GFM JUN 2016
ACE opened on August 4, 2014 with 760 students. While the school is awaiting its accreditation certification from AdvanceED, it is in its second year of business and possesses a student body of 1,127 young pupils. Presently, ACE offers grade levels kindergarten to ninth grade, but the school plans to add grade levels each year until it is a K–12 school. In its attempt to create a culture for educational excellence, ACE’s mission is “to build the foundation of knowledge and critical thinking skills necessary for children to become independent learners for life.”
Principal Laura Perkins and Esterine Stokes, Dean of Instruction, are the founders of ACE and the creators of this mission. Together, they bring 60+ years of educational experience to the school, and they intend to protect the integrity of the teaching and learning environment. Perkins and Stokes aim to reduce the pressure placed upon teachers with the hope that this effort will strengthen students’ knowledge retention. “If we say that students should be our focus, then that must be the case. Teachers can’t continue to be bombarded by paperwork of no value while taking time away from the students,” explains Perkins. ACE uses a classical education model of curriculum to assist in attaining this goal. The curriculum maximizes the focus on students’ experiential learning while lessening the pressure often placed on teachers to meet certain standardized results.
The classical education model provides a rigorous, relevant educational experience for students in an environment that encourages the consideration and investigation of various events. ACE’s educational program helps students develop real life skills that will enable their creativity and allow them to be self-directing, productive members of the Macon-Bibb County community or any setting of their choosing. Hands-on learning and the application of knowledge are also crucial points that are stressed within the program. Recently, kindergarteners studied fairy tales and dressed up as characters to experience the fairy tale life. In third grade, kids compared the works and lives of Thurgood Marshall and Cesar Chavez. Meanwhile, sixth graders debated nurture vs. nature as they read Beowulf, and eighth graders used PVC pipe to play “Ode to Joy,” studying how sound waves are affected by changes in amplitude and pitch. Ninth grade students in their first AP class discussed models of agriculture and the economic challenges farmers face, as well as assessing the concept of economy of scale and evaluating the role of women in economic development.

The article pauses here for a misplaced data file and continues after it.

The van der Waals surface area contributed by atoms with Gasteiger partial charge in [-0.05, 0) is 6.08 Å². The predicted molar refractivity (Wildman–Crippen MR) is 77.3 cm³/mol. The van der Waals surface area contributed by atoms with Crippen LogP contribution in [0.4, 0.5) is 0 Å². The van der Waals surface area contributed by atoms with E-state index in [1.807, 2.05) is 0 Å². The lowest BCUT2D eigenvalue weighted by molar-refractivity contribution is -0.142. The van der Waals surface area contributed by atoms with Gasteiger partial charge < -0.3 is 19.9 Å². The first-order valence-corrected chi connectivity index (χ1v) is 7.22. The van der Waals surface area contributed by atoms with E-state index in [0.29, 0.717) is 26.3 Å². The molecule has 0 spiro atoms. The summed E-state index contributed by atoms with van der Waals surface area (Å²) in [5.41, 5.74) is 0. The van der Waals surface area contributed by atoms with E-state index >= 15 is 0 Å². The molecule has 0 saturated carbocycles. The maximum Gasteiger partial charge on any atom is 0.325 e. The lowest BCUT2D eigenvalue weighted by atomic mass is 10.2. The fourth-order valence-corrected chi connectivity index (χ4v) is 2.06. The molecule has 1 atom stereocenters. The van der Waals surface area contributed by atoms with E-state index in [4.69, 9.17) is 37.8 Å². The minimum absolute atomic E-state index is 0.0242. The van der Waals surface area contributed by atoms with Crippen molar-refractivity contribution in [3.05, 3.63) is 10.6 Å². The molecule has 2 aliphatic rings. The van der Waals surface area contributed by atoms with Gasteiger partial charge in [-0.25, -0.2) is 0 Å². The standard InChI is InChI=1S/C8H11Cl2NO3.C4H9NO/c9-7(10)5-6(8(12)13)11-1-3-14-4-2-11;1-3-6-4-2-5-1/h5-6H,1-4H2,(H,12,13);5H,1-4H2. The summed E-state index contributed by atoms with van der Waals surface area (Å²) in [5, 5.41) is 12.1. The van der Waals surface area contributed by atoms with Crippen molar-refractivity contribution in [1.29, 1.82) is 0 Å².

Students’ hard work and determination does not go unnoticed at this groundbreaking school; rather, it is noted, recognized, and rewarded. Several young authors who attend ACE have won awards in the Young Georgia Authors Competition held throughout the state, while the visual arts students have been invited to paint murals in downtown Macon. In the music program, the band, orchestra, and grammar school choruses all scored superiors at their recent music competitions. Likewise, the Advanced Women’s choir was invited to perform at the 2016 Georgia Music Educators symposium held in Athens—a remarkable achievement. Moreover, in its first year on the Academic Bowl team, ACE won first place in the Quiz Bowl Championship. Due to outstanding performance and ranking during the second year, the school received an invitation to compete in the 9th Annual Junior National Academic Championship held in Washington, D.C.
Aside from its exciting academic programs and accomplishments, ACE also has several opportunities for students interested in athletics. Students have the option to participate in cross country, soccer, baseball, softball, tennis, golf, cheerleading, and swimming; for younger scholars, peewee football and peewee cheerleading are offered as well. In an effort to enhance its athletic programs, the school has raised over $370,000 to establish athletic fields so that ACE Scholar Athletes can compete at home.
Lastly, ACE gives much credit to its body of parents: “We believe that the success we have is because we have parents who work to ensure that their children come to school prepared to learn each day,” Perkins says. She and others at ACE believe that the extraordinary happens every day when students discover new things and ideas and become excited about them. #